Torkham border crossing reopens after 9 days

Torkham border crossing reopens after 9 days

LANDI KOTAL: After a closure lasting nine days, the Torkham border between Pakistan and Afghanistan has officially reopened, allowing all forms of traffic to resume.

This border is vital for trade activities and is heavily used by individuals from both countries. It had been shut down due to confrontations involving border forces.

With the border now open, pedestrian movement has restarted, attracting hundreds of travelers to the immigration area for entry into Afghanistan.

According to Irshad Khan Mohmand, the assistant commissioner of Khyber district in Pakistan, trucks are currently undergoing clearance procedures, and Afghan citizens are entering Afghanistan after completing immigration processes.

An anonymous security official in Torkham revealed that a series of discussions between Pakistani and Afghan officials led to the resolution of the issue and the subsequent reopening of the border. The closure had resulted in thousands of loaded vehicles being stranded on either side of the border in northwestern Pakistan.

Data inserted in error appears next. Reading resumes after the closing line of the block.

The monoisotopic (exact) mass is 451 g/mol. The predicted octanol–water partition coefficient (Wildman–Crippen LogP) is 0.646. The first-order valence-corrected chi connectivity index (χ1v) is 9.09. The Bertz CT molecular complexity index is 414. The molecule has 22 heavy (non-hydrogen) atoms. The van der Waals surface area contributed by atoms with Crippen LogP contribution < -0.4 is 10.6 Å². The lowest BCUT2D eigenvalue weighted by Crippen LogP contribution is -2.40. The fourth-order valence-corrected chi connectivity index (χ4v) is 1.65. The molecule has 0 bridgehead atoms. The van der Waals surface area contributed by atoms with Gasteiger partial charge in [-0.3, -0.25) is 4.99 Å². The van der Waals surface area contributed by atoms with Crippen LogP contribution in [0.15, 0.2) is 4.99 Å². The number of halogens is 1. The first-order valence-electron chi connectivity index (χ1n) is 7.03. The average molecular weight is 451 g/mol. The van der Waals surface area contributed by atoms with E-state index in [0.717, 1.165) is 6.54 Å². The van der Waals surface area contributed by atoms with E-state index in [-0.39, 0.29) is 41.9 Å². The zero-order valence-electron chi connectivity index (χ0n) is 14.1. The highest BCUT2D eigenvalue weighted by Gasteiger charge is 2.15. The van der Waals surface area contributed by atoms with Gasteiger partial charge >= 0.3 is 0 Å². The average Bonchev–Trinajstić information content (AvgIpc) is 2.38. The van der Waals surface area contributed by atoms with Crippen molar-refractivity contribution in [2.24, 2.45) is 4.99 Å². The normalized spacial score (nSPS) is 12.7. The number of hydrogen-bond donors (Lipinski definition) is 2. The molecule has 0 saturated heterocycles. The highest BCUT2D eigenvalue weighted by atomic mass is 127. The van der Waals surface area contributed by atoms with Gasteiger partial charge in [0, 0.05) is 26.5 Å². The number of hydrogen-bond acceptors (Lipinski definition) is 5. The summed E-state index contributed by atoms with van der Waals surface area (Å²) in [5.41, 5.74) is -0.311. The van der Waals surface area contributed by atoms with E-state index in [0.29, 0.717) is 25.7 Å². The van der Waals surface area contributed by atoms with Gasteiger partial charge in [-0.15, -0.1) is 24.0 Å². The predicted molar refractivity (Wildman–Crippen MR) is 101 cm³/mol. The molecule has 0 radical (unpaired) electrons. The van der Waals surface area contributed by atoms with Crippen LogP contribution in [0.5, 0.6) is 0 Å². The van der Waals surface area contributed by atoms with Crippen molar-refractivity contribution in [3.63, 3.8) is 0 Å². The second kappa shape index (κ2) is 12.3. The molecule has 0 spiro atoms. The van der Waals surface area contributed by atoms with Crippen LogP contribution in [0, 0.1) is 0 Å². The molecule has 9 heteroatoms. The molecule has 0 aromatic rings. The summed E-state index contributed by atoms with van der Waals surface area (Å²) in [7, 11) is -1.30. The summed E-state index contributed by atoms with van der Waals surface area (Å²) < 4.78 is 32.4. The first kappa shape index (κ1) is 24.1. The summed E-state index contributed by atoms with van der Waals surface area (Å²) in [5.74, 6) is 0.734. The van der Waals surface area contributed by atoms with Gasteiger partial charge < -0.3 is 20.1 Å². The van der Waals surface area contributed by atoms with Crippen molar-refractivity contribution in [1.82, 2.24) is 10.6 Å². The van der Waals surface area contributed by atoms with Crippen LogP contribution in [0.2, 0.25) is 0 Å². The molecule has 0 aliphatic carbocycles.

The root of the conflict lay in Pakistan’s claims that the Taliban administration had attempted to encroach on its territory by constructing an “unlawful structure.” Pakistan also accused Afghan forces of engaging in “indiscriminate firing.” In response, the Taliban foreign ministry stated that Pakistani security forces had fired upon its troops while they were renovating an old security outpost near the border. They criticized the closure of this crucial entry point for landlocked Afghanistan.

Relations between these neighboring nations have been strained on several occasions, particularly due to border disputes and Pakistan’s allegations that militants launch attacks into its territory from bases in Afghanistan. Afghan authorities have consistently denied these allegations.

The resolution was achieved following a meeting between Acting Afghanistan Foreign Minister Amir Khan Muttaqi and the Head of the Pakistan Mission in Kabul, Ubaid Ur Rehman Nizamani. During this meeting, Afghan authorities assured Pakistan that Afghan soil would not be used against Pakistan.

The closure of Pakistan’s primary border crossing with Afghanistan on September 6 had led to a backlog of trucks laden with goods, a situation that has now been alleviated following the border’s reopening.


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